H20 Sushi • Tuesday, March 11, 2014

H20 Sushi

1912 Broad Ripple Ave, Indianapolis, IN 46220
We hadn’t had sushi or barbecue since coming to Indy, so it was about time to change that. Needing to satisfy our craving we decided to try H20 sushi with some friends. We’ve heard great things about this place so our expectations were already set pretty high. They have a number of regular rolls as well as daily specials.

Edamame ($5)

Edamame Suzy ($5)



To start, we tried two different styles of edamame. The first was traditional Edamame ($5). There isn’t too much to say about the traditional version, since the only seasoning added was salt. They were cooked well and tasted great, as usual. The other version of edamame we tried was called Suzy ($5) which comes with jalapeños, cilantro and a citrus-type sauce. The sauce had a little spice and tasted wonderful. The jalapeño and cilantro also added great flavor. Both of these came to the table luke warm, not hot, so they got cold rather quickly.
Recommendation: We will definitely be ordering the Suzy again.

Buttery Nipple ($11) and  The Crazy Ho ($15)

Buttery Nipple ($11) and The Crazy Ho ($15)

H20 is known for serving sushi rolls that are unique. Sean ordered the Buttery Nipple ($11) (pictured top right) which had bass, cucumber, sweet onion, tobiko, spicy sauce and sriracha. This was the first time either of us had seen bass being offered in a sushi roll. It had a very smooth texture and was not chewy at all. The cucumber added a slight crunch for texture and countered the heat of the spicy sauce and sriracha.
Recommendation: As one of the cheaper rolls here, this was not a bad option, but did not have the complex flavors other rolls did.

The other roll Sean ordered was The Crazy Ho ($15) (pictured on the bottom left). This roll is a spicy tuna roll with crispy wontons wrapped with eel, crab, avocado and topped with a spicy sauce, eel sauce and tobiko. Of the all of our rolls, this had the most flavors and textures. Every piece in the roll was topped with either eel, crab or avocado (two of each). The eel was charred, so the two pieces it topped had more crunch than the others and also made the pieces taste a little smokier. The crab-topped rolls weren’t as flavorful because the crab got lost in all the other ingredients, so these were Sean’s least favorite. The pieces with avocado on top were his favorite because all the flavors were well balanced. The eel sauce, which is normally one of his favorite sauces for sushi because of its sweetness, was not tasted at all. The wontons were fried and cut into small pieces and added to the roll. As you would have guessed, this added the perfect amount of texture. The wasabi was up to par (at some places the wasabi barely has any punch to it) and the ginger was fresh.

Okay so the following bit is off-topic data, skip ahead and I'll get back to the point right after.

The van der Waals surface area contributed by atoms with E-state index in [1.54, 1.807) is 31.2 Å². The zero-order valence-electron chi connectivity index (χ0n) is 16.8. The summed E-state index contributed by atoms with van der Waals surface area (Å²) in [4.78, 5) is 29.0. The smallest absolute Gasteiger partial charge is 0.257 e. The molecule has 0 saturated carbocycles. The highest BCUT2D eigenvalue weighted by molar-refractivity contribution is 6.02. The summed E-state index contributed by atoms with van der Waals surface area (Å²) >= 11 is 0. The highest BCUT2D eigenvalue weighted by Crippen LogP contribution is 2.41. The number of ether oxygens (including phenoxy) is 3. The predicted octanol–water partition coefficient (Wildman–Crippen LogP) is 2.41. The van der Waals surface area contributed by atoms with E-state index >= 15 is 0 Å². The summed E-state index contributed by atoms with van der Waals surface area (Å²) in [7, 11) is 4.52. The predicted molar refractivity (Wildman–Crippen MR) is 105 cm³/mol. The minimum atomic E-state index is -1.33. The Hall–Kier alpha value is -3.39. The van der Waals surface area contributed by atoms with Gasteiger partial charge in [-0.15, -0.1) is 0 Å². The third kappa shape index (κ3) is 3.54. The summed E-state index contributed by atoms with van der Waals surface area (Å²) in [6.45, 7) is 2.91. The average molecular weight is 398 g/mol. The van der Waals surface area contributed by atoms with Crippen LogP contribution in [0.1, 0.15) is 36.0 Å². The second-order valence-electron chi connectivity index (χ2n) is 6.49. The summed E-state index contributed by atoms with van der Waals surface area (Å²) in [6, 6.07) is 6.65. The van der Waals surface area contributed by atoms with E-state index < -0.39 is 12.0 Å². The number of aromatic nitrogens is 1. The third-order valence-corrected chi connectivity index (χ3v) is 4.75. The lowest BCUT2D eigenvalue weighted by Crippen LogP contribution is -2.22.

Recommendation: Although this was the most expensive roll on the menu, it is certainly worth it.
Jo Pesci ($9) and Crunch Roll ($13)

Jo Pesci ($9) and Crunch Roll ($13)

The first roll I tried (on the left) was the Jo Pesci ($9) which has shrimp, jalapeño, avocado and cilantro. The cilantro added some citrus to the roll, but the avocado was very small and did not come through in any of the flavors. The shrimp (cooked) was not too ‘shrimp-y’ and was a good seafood choice for the other ingredients. The jalapeño, although also very small and hard to find, did add a slight kick to the roll.
Recommendation: It didn’t blow us away, but we wouldn’t be opposed to trying it again.
The other roll (pictured right on the right side of the plate) was the Crunch Roll ($13) with shrimp, crab, spicy cream cheese, wonton and cucumbers. This is the only roll we ordered that was six pieces, although they were bigger than the other rolls. There is just something about cream cheese and sushi that is delicious and this roll was no exception. The wontons and cucumbers added some crispness to the roll that we appreciated. It was hard to taste the difference between the crab and the shrimp, but the flavors were good. The cream cheese was flavorful not overly spicy.
Recommendation: Light seafood, cream cheese and wontons. What’s not to love?
Oatmeal Cookie with Espresso Whipped Cream

Oatmeal Cookie with Espresso Whipped Cream

There was only one dessert item, the Oatmeal Cookie with espresso whipped cream (we apologize that we don’t remember the price). The cookies were thick, moist and came to the table out-of-the-oven warm. They were absolutely delicious and it was obvious they were homemade. The espresso whipped cream was light and the espresso flavor wasn’t overpowering. We found that the cookie was best without the whipped cream, but to each his own. The cookies were so big, we couldn’t finish and had to take them home. They kept very well and were just as good a day or two later.
Recommendation: Although these are large enough to share, you’re not going to want to.

This place has some unique sushi rolls to offer, and although some are better than others, we didn’t dislike any of them. Their dessert was simple, yet delicious. One thing to note is that they pour the beer—probably to prevent people from doing saki bombs. With this being our first sushi experience in Indy, we were satisfied on all fronts, although we do hope to find a place that far exceeds our sushi expectations.


Food: 3.5/5
Northeast (Broad Ripple)
Japanese, Seafood, Sushi
Dress Code:

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